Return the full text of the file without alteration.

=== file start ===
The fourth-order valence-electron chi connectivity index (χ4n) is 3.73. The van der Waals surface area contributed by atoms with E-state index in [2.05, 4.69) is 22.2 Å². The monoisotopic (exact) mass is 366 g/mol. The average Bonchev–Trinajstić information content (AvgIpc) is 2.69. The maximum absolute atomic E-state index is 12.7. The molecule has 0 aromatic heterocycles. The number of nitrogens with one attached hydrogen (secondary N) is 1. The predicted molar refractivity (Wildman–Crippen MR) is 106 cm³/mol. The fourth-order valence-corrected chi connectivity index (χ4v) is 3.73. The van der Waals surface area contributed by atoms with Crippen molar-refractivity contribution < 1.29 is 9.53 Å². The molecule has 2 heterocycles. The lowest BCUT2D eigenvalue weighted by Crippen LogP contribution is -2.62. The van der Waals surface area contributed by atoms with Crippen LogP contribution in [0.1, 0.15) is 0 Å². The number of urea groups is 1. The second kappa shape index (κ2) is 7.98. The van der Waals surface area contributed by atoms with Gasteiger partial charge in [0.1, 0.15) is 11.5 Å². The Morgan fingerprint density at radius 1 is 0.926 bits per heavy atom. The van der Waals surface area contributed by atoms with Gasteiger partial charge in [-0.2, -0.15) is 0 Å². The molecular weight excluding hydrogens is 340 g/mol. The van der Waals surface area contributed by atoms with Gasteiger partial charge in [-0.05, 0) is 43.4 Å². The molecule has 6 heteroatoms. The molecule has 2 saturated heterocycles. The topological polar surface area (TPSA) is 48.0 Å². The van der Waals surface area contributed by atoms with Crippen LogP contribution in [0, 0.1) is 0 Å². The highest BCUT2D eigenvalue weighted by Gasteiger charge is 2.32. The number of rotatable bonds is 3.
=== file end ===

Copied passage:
The fourth-order valence-electron chi connectivity index (χ4n) is 3.73. The van der Waals surface area contributed by atoms with E-state index in [2.05, 4.69) is 22.2 Å². The monoisotopic (exact) mass is 366 g/mol. The average Bonchev–Trinajstić information content (AvgIpc) is 2.69. The maximum absolute atomic E-state index is 12.7. The molecule has 0 aromatic heterocycles. The number of nitrogens with one attached hydrogen (secondary N) is 1. The predicted molar refractivity (Wildman–Crippen MR) is 106 cm³/mol. The fourth-order valence-corrected chi connectivity index (χ4v) is 3.73. The van der Waals surface area contributed by atoms with Crippen molar-refractivity contribution < 1.29 is 9.53 Å². The molecule has 2 heterocycles. The lowest BCUT2D eigenvalue weighted by Crippen LogP contribution is -2.62. The van der Waals surface area contributed by atoms with Crippen LogP contribution in [0.1, 0.15) is 0 Å². The number of urea groups is 1. The second kappa shape index (κ2) is 7.98. The van der Waals surface area contributed by atoms with Gasteiger partial charge in [0.1, 0.15) is 11.5 Å². The Morgan fingerprint density at radius 1 is 0.926 bits per heavy atom. The van der Waals surface area contributed by atoms with Gasteiger partial charge in [-0.2, -0.15) is 0 Å². The molecular weight excluding hydrogens is 340 g/mol. The van der Waals surface area contributed by atoms with Gasteiger partial charge in [-0.05, 0) is 43.4 Å². The molecule has 6 heteroatoms. The molecule has 2 saturated heterocycles. The topological polar surface area (TPSA) is 48.0 Å². The van der Waals surface area contributed by atoms with Crippen LogP contribution in [0, 0.1) is 0 Å². The highest BCUT2D eigenvalue weighted by Gasteiger charge is 2.32. The number of rotatable bonds is 3.